Sculpture, painting, installations, and photography—as well as dance, theater, music, and film—will fill the galleries of the Whitney Museum of American Art in the latest edition of the Whitney Biennial. With a roster of artists at all points in their careers the Biennial provides a look at the current state of contemporary art in America. This is the seventy-sixth in the ongoing series of Biennials and Annuals presented by the Whitney since 1932, two years after the Museum was founded.
The Biennial will open on March 1 despite the Whitney's recent action to return money provided by two major sponsors of the Biennial—Sotheby's and Deutsche Bank—whose recent corporate conduct has made it impossible for the Museum to maintain a partnership with them.
The Whitney will find a way to open the 2012 Biennial in spite of the Museum's difficult decision to break with the two major corporate sponsors of the Biennial. Regretfully, the Whitney entered into a sponsor agreement with Sotheby's before the auction house locked out forty-three of its unionized art handlers once their contract expired in July 2011. Last year saw record-breaking sales with profits over $100 million for Sotheby's; the pay of the CEO alone doubled to $6 million. Yet Sotheby's has sought to break organized labor by starving their workers into submission—locked out of their jobs and without wages since August, these workers and their families lost their health care benefits at the end of 2011.
The Whitney recognizes that the financial speculation on art taking place in secondary sales of works benefits wealthy investors far more than the artists who created the works, let alone the workers who craft, move, install, maintain, or guard them. The Museum understands the importance of providing working people—including artists who must work second jobs to support their careers—with the livable wages and healthcare for which the Sotheby's art handlers are fighting. Sotheby's actions are a direct attack on the Museum's mission to support and collect the work of living artists. For these reasons, the Whitney cannot allow Sotheby's to tarnish the image of the Biennial any longer.
The Whitney also announces its break with major sponsor Deutsche Bank, which is facing numerous lawsuits and accusations of fraud from both investors and the U.S. government. Deutsche Bank and its subsidiary Mortgage IT profited from selling and insuring mortgages, and are currently in litigation with the U.S. government over a $1 billion claim for fraudulently obtained federal mortgage insurance; because of their dealings in mortgage-based collateralized debt obligations, they have also been sued by the Federal Housing Finance Agency, and the Teachers Insurance and Annuity Association. The reckless and even fraudulent financial speculation by banks like Deutsche Bank has created enormous social costs in terms of lost jobs, savings, and homes. The Whitney does not want the bank's sponsorship of the Biennial to distract from these serious matters or to reflect poorly on the Museum, and so must end the sponsorship agreement.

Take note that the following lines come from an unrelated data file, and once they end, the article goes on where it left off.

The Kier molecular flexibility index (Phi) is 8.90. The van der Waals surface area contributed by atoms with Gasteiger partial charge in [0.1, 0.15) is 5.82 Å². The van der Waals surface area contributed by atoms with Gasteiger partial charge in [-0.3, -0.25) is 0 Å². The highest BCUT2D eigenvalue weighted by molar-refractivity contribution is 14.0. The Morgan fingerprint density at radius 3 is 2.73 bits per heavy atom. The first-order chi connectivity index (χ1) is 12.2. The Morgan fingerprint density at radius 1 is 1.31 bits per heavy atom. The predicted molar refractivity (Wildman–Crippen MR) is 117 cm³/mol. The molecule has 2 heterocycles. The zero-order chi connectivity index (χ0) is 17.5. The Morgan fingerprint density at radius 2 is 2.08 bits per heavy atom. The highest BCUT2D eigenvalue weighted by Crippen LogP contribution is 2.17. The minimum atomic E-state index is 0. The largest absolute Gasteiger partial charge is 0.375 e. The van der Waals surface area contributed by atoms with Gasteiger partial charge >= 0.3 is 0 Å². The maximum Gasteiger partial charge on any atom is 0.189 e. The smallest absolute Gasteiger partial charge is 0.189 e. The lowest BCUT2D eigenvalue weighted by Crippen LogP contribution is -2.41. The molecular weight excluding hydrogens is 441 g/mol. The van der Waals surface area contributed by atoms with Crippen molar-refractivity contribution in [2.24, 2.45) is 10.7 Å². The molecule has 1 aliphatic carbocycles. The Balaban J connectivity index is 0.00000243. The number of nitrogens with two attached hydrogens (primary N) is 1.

The Whitney is proud to be able to redistribute resources from major corporate donors and super-wealthy individuals to deserving artists, especially within a political and economic system that concentrates wealth for a tiny minority while the majority grows poorer, suffers without healthcare, is forced from their homes, or goes without food. However, the Whitney also recognizes that some donors and sponsors may seek to use their partnership with the Museum to whitewash their image and to hide the social costs of unchecked capital accumulation behind a façade of charity. These sponsors seek to capitalize on the creativity, intelligence, and culture brought into the world by contemporary artists even as the sponsors make that world unlivable. The Whitney recognizes that many emerging artists cannot refuse to participate in a major museum show without endangering their careers, and so apologizes deeply to the participating artists for allowing them to be exploited by the former sponsors in this manner. The Museum hopes the participating artists will join us in denouncing the wrongs committed by our former sponsors and trusts the artists will use the resources provided to them to foster a more vibrant, livable, just, and sustainable world.
For the exhibition, the Whitney’s fourth-floor Emily Fisher Landau Galleries are being used as a dynamic, 6,000-square-foot performance space for music, dance, theater, and other events. This is the first Biennial in which nearly a full floor of the Museum has been given over to a changing season of performances, events, and residencies.
|Wed., May 23
11 AM–6 PM
2012 Biennial Residencies
|Wed., May 23
Free Daily Tours
|Wed., May 23
2012 Biennial Film & Video Screenings
|Wed., May 23
Free Daily Tours
Tickets may be purchased via whitney.org or in person at the Whitney, Wednesday through Sunday during gallery hours. Buy tickets online
(by Robert Gober)
Alicia Hall Moran
and Jason Moran
The Red Krayola
Michael E. Smith
and Peter Rehberg
Vincent Gallo (date to be announced)
Generous support is provided by the Brown Foundation, the National Committee of the Whitney Museum of American Art, and the Jacques and Natasha Gelman Trust.
Additional support is provided by the 2012 Biennial Committee, chaired by trustee Beth Rudin DeWoody and Renee Preisler Barasch: Philip Aarons and Shelley Fox Aarons, Joanne Leonhardt Cassullo, Rebecca and Marty Eisenberg, Glenn and Amanda Fuhrman, Diane and Adam E. Max, Heather and Tony Podesta, Mari and Peter Shaw, John Studzinski, and an anonymous donor; The Consulate General of the Federal Republic of Germany, and the E. T. Harmax Foundation.
Funding for the 2012 Biennial is also provided by endowments created by Melva Bucksbaum, Emily Fisher Landau, and Leonard A. Lauder.